Many believe that because our present society is homophobic (or at least does not promote homosexuality), society’s ideas about the homosexuality is not positive. Consequently, many of us grow up listening and accepting that most homosexuals are ‘bad’, cannot form mature non-erotic relationships, and, perhaps more recently, are the ‘cause’ of AIDS.

There are few gay or lesbian role models, dating norms or even models of gay and lesbian relationships available for us to look up to. The mere association with someone who is gay may bring stigma upon oneself, let alone attempting to date someone who is. The stereotypical “masculine” or “feminine” behaviour is imposed upon most of us in our youth, and any ‘non-conforming’ behaviour severely discouraged by those around us.

In many cases, this may result in feelings of real or imaginary “parental rejection”, all the while repressing one’s need of intimacy. Many people thus do not come out of the closet for most of their lives, afraid that society, and their parents, friends, co-workers etc. will judge and not accept them for who they are.

As a consequence, many of us grow up with identity disorders, “involving a negative sense of self-worth and seeking out relationships that reinforce one’s sense of worthlessness. These can range from a refusal to come out to a tendency to enter abusive relationships, and others.

Left unattended, feelings of low self-esteem and self-worth can disrupt one’s life to the extent that one gets depression, and basic functions such as sleeping and eating become every difficult. Depression hinders one from leading a satisfying and healthy life, and affects everyone around you. Untreated, it often leads to suicide (depression is THE number one cause of suicide). Frequently, a slow accrual of feelings of helplessness leads to suicide – all the hurts and feelings of worthlessness add up over the years; and the resultant action is thus not an impulsive one.

Someone suffering from depressive illness will exhibit the following common symptoms:
· a prolonged depressed mood
· decrease or increase in appetite
· significant weight loss or gain
· insomnia
· fatigue or loss of energy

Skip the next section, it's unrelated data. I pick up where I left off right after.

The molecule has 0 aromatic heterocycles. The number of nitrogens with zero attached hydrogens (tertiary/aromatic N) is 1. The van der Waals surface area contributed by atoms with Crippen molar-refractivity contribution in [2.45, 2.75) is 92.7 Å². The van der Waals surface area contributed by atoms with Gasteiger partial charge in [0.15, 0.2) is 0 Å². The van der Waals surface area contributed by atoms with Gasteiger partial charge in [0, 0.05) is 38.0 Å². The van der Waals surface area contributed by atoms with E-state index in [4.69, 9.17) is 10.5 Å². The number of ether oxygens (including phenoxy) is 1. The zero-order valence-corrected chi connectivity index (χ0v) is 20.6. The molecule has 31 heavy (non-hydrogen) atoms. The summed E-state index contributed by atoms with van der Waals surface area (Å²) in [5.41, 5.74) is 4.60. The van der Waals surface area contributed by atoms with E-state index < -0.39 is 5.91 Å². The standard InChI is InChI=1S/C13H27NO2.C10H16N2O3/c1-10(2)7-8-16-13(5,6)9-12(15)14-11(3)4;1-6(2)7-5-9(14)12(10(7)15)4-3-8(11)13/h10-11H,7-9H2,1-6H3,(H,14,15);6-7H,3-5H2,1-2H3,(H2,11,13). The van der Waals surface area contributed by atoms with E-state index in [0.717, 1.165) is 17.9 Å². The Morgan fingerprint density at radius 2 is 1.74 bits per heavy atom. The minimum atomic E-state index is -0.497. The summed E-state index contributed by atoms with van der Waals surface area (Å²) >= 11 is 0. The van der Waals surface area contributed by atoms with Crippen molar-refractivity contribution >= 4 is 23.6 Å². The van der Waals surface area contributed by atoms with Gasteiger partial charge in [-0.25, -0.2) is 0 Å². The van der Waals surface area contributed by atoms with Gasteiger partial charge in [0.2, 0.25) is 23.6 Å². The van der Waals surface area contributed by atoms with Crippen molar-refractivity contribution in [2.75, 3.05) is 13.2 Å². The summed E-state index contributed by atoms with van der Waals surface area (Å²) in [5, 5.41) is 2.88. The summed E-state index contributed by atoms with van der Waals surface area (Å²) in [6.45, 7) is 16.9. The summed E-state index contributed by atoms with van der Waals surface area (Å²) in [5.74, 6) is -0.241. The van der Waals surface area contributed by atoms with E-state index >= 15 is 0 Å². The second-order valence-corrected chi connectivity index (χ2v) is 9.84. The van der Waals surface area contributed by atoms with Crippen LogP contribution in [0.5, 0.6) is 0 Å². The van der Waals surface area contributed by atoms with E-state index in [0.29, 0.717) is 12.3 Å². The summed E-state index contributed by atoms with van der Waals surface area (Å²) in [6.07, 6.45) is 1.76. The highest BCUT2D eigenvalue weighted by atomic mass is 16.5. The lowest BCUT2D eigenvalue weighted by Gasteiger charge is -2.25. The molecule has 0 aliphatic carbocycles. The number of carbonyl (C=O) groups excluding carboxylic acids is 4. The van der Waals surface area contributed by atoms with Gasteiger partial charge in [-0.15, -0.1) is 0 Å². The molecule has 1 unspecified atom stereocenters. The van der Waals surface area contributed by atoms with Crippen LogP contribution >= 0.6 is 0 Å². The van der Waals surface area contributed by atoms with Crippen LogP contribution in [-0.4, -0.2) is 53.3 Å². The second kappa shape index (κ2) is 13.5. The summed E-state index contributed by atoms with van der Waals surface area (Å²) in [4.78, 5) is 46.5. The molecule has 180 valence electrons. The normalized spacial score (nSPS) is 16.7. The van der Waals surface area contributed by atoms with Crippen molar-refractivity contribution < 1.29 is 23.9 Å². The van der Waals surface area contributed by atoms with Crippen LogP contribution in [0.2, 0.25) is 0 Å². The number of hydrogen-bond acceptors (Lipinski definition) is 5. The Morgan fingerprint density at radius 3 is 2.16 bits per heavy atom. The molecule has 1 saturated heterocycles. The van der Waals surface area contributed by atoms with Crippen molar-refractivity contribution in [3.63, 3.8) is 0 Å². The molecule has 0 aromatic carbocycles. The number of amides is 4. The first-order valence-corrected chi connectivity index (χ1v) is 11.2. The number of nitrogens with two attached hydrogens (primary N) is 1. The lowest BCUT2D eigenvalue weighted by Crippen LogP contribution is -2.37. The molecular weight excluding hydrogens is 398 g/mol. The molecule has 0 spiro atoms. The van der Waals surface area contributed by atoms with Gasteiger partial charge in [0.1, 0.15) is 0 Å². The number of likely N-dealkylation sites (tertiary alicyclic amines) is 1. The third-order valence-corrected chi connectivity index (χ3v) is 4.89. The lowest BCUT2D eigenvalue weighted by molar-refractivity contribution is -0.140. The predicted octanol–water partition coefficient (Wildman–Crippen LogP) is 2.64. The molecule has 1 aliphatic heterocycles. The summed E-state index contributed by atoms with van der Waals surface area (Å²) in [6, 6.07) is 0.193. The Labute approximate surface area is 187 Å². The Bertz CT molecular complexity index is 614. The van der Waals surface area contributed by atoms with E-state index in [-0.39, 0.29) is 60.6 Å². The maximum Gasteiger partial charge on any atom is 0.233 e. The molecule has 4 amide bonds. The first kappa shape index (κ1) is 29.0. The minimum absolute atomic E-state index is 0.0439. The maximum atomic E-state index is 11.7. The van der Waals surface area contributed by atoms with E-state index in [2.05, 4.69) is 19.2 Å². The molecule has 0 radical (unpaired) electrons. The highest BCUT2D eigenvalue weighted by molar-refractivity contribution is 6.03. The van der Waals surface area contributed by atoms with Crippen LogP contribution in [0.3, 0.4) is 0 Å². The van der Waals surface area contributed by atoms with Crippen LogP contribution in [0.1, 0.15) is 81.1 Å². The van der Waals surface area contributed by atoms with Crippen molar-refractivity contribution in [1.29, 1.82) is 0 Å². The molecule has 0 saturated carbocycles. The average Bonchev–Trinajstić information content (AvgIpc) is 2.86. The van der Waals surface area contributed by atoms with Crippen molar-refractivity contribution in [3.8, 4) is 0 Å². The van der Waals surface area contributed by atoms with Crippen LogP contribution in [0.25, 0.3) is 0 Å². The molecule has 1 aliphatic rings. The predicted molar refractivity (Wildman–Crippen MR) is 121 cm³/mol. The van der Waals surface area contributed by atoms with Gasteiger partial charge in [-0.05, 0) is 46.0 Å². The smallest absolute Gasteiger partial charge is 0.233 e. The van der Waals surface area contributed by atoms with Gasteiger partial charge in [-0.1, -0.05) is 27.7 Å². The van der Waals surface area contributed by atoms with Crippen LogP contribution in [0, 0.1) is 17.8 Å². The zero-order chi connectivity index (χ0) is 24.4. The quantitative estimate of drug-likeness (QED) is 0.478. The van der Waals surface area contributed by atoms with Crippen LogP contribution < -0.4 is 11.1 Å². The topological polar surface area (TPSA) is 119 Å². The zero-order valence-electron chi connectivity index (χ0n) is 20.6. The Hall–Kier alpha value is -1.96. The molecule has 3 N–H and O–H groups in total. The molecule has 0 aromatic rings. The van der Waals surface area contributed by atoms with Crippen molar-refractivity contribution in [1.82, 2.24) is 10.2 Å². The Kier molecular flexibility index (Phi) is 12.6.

· excessive or inappropriate guilt
· recurrent thoughts of death
· social withdrawal
· lack of interest or pleasure
· difficulty thinking or concentrating
· suicidal ideation or attempt
· unresolved grief
· use of substance abuse
· often shows refusal to seek help, or failure to recognise something IS wrong

How do we break out of the cycle then? The first step one can take is to have awareness – do you know which part of your life adds to your self-esteem and self-worth as a gay or lesbian person? Are you, in fact, proud to be gay or lesbian? Are you comfortable in your personality and life, or do you constantly feel insecure about yourself? Once you truly realize where you stand, you’re on your way.

Very often, your level of “outness” determines how you see yourself. People who are insecure about their sexuality often feel a need to prove to themselves and to others that they are ‘normal’, and they generally see living a lie as their only option.

Life is full of hardship and conflicts, obstacles and losses leading to frustration and hurt feelings. However, the ‘hallmark of a happy, healthy and satisfying life is not one void of conflict and loss, but rather one where you can successfully manage such issues when they arise’. How you deal with what comes your way largely determines, in the end, the quality and satisfaction of your life.

Don’t ever be afraid to accept help and support from others, be it from friends or professional help. You must never undermine what a support system can do for your life.

Accept that we aren’t able to control everything around us. It is a fact that we face a tougher life than our straight counterparts, but make the best out of it, create some sense in the turmoil.

Being overly critical of yourself, setting high, unrealistic expectations, blaming yourself for your sexual orientation, your waistline, not being in a relationship, etc, etc, all don’t help you in anyway. So STOP beating yourself up! Setting realistic, attainable goals you can achieve is one way of improving your self-esteem (for example don’t consider starving for a month just so you can shrink two sizes to fit into that gorgeous pair of Calvin Klein pants). Acknowledge the good in yourself and take care of yourself – you deserve it.